A $300 million package for Western Australian sport and community infrastructure aims to create a number of projects and a pipeline of local jobs as part of the WA Recovery Plan.
Included in this is a $130 million sports facility package, which go towards the $30 million major redevelopment of the WACA Ground, including a community aquatic centre.
The WA Government funding matches the Federal Government contribution and is contingent on the City of Perth providing a funding contribution towards the community project.
WA Premier Mark McGowan said the sport and community infrastructure projects will help drive WA’s economic and social recovery from the pandemic across the whole state.
“Sport and community facilities are often the lifeblood of local communities. These upgrades will help to reconnect communities, increase participation for local sporting organisations and create jobs for local workers,” McGowan said.
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“The WA Recovery Plan will deliver a pipeline of jobs for Western Australians and ensure the State will rebound stronger than ever.
“It will create short and long term jobs in construction, as well as other sectors such as tourism, training, education and renewable energy.”
The package aims to help make sporting venues more sustainable and focus on renewable technology. Other significant upgrades include:
- $20 million to kickstart a recreation precinct at Keirnan Park in Mundijong
- $10 million towards a new community swimming pool facility in Alkimos
- $10 million for the Baldivis Indoor Recreation Centre
- $2.67 million for the Kingsway Regional Sporting Complex to help develop community football facilities
- $1.5 million to upgrade existing halogen lights to LED lighting at HBF Arena in Joondalup and HBF Stadium in Mount Claremont
- $1 million to install solar panels on the roof of HBF Stadium to reduce energy consumption and improve environmental performance
- $2 million for a high-performance dry land centre for Diving WA at HBF stadium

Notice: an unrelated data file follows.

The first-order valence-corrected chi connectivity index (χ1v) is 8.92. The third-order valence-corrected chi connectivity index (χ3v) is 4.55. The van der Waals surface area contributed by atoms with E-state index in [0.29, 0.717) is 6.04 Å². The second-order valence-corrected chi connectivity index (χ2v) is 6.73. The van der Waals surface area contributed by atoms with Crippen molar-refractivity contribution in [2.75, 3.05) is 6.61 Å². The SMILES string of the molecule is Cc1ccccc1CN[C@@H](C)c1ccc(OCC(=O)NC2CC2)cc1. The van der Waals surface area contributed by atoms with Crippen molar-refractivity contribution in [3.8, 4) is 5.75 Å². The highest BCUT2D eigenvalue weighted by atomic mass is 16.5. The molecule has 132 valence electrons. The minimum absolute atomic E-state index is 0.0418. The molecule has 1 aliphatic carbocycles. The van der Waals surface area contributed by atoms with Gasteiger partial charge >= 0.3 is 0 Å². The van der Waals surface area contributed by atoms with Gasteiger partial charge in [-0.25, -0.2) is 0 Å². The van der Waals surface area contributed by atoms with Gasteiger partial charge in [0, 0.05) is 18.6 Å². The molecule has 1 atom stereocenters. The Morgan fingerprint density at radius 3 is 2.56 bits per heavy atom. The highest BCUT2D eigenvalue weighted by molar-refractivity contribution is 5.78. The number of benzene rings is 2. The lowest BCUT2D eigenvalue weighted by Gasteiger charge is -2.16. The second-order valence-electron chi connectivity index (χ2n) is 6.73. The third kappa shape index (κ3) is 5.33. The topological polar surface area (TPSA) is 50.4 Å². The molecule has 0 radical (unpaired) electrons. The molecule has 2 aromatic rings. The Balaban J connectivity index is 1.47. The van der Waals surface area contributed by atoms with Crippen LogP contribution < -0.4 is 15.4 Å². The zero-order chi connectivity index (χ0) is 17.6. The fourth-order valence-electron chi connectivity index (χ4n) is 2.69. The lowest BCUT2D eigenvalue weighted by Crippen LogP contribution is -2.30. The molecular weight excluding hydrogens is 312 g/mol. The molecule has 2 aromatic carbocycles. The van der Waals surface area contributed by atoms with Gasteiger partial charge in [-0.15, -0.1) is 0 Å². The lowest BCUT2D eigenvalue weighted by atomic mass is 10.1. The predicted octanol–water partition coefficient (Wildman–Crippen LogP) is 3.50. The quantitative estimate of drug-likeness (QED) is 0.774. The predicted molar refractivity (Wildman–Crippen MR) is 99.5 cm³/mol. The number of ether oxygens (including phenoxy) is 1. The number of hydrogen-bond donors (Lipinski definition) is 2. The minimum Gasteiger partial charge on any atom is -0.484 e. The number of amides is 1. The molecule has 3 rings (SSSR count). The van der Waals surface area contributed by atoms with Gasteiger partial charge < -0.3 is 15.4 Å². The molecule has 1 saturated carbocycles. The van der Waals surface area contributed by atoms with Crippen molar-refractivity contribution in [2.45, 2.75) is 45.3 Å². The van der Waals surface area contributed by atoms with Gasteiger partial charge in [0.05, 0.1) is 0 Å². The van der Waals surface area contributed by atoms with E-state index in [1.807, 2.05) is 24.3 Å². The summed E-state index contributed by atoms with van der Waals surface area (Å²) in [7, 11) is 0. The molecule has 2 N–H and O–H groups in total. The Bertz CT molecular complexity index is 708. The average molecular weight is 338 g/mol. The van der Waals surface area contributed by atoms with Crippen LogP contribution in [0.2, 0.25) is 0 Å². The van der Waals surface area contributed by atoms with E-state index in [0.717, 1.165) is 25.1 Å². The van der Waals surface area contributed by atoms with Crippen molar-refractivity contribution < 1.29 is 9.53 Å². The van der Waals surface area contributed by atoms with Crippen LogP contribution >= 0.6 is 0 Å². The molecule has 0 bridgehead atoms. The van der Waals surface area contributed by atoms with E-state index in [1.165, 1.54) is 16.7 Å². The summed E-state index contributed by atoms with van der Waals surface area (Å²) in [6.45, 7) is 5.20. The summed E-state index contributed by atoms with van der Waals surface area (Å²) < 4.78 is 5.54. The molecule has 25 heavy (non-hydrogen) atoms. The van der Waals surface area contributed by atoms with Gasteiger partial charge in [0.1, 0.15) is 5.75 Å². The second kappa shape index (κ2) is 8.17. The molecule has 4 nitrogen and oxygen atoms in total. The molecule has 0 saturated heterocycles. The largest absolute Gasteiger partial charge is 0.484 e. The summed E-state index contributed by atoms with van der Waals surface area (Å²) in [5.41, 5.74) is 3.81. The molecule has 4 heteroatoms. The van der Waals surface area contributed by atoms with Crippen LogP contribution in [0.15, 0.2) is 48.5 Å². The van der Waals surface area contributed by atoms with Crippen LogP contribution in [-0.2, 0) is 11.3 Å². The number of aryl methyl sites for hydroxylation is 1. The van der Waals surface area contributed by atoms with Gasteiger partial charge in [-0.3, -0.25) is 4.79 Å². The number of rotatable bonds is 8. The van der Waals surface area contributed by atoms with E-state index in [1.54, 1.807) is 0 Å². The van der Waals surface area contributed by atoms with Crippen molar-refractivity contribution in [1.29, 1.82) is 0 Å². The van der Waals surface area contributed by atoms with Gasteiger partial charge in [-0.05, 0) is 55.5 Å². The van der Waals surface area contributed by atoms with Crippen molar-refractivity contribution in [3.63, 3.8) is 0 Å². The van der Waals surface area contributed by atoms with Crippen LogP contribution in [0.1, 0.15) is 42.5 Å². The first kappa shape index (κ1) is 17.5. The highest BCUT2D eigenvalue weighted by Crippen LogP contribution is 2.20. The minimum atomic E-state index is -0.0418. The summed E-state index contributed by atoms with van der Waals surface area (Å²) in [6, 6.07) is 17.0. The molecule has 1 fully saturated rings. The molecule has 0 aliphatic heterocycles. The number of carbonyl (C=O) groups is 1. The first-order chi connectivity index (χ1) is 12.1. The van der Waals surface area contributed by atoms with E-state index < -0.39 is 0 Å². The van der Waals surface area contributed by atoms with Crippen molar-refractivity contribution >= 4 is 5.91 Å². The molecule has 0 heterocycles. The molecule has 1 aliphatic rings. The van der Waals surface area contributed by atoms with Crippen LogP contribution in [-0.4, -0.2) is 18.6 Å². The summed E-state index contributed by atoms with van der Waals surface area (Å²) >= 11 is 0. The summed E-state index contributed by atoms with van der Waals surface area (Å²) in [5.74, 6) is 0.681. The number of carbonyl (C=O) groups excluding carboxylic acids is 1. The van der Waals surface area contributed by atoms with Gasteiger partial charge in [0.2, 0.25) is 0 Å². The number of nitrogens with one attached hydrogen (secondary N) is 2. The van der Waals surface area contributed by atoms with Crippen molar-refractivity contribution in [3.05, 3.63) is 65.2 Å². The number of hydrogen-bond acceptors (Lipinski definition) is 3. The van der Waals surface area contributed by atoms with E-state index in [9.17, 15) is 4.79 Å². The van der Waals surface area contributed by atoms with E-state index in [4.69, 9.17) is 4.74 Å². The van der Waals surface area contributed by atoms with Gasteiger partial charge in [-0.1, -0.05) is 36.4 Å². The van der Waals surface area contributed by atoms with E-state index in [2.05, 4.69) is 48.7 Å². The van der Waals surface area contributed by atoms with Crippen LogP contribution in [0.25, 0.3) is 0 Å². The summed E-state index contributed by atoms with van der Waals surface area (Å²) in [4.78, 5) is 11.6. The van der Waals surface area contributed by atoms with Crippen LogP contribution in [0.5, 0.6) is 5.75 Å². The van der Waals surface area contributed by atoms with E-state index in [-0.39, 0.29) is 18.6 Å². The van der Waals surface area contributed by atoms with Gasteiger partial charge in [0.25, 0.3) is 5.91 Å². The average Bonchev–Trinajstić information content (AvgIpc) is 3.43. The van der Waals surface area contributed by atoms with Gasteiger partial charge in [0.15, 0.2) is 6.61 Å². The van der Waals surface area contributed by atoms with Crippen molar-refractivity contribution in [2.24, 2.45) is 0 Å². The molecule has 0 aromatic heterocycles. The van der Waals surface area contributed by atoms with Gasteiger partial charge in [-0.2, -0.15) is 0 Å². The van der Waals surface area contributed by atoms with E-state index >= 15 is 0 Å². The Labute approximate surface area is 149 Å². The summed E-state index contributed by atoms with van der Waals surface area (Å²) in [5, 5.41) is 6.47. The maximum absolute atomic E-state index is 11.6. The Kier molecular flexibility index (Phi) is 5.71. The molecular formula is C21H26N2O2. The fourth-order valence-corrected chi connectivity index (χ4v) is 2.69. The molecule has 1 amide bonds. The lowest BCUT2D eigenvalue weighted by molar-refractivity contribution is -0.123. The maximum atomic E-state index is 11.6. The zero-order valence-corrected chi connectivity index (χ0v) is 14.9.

- $350,000 to install permanent shade structures at outdoor pools at HBF Stadium and leisure spaces at HBF Arena
- $5 million for the Hands Oval rebuild in Bunbury
- $10 million towards the Aqua Jetty Stage 2 project in Warnbro to provide more opportunities for people of all ages and abilities
- $6 million to fund the Donnybrook and Districts Sporting and Recreation Precinct
- $5 million for improvements to Ray Owen Reserve in Lesmurdie.
The package will also include $16.25 million towards the State Football Centre in Queens Park, jointly funded with the Federal Government.
The $170 million community infrastructure package will deliver upgrades to a wide range of important local facilities across the state. It includes:
- $1.3 million for planning the Tantabiddi Boat Ramp Redevelopment in Exmouth
- $1.86 million for a new Ellenbrook Youth Support Centre
- $2 million to deliver water tanks for volunteer bush fire brigades
- $9.69 million to replace Woodman Point Jetty
- $6 million to restore the Ascot Kilns site in line with state heritage registration
- $500,000 towards cliff face restoration works at Arthur Head in Fremantle
- $1.6 million for preservation work at the world heritage-listed Fremantle Prison
- $1.3 million for conservation works on 8 houses in the Parry Street Precinct
- $600,000 to expand the Warradale Community Centre in Landsdale
- $3 million for a new youth centre in the Madeley-Darch area
- $400,000 to upgrade and maintain the heritage-listed Beagle Bay Church
- $20 million to build a 70 bed Aboriginal short stay accommodation facility in Kununurra, providing temporary accommodation for Aboriginal people visiting the area
- $3.2 million for a water playground at the Kununurra Leisure Centre
- $4.9 million to upgrade camp facilities at the Ern Halliday Recreation Camp
- $9.7 million to irrigate public open space in Broome
- $8 million for youth and community infrastructure.
The package incorporates funding for essential infrastructure and services in Western Australia’s remote Aboriginal communities, including:
- $12.9 million towards the response to ‘Closing the Gap’ in WA’s remote Aboriginal communities, as a result of the withdrawal of Commonwealth funding
- $38.9 million for remote communities and town-based communities water and wastewater infrastructure upgrades.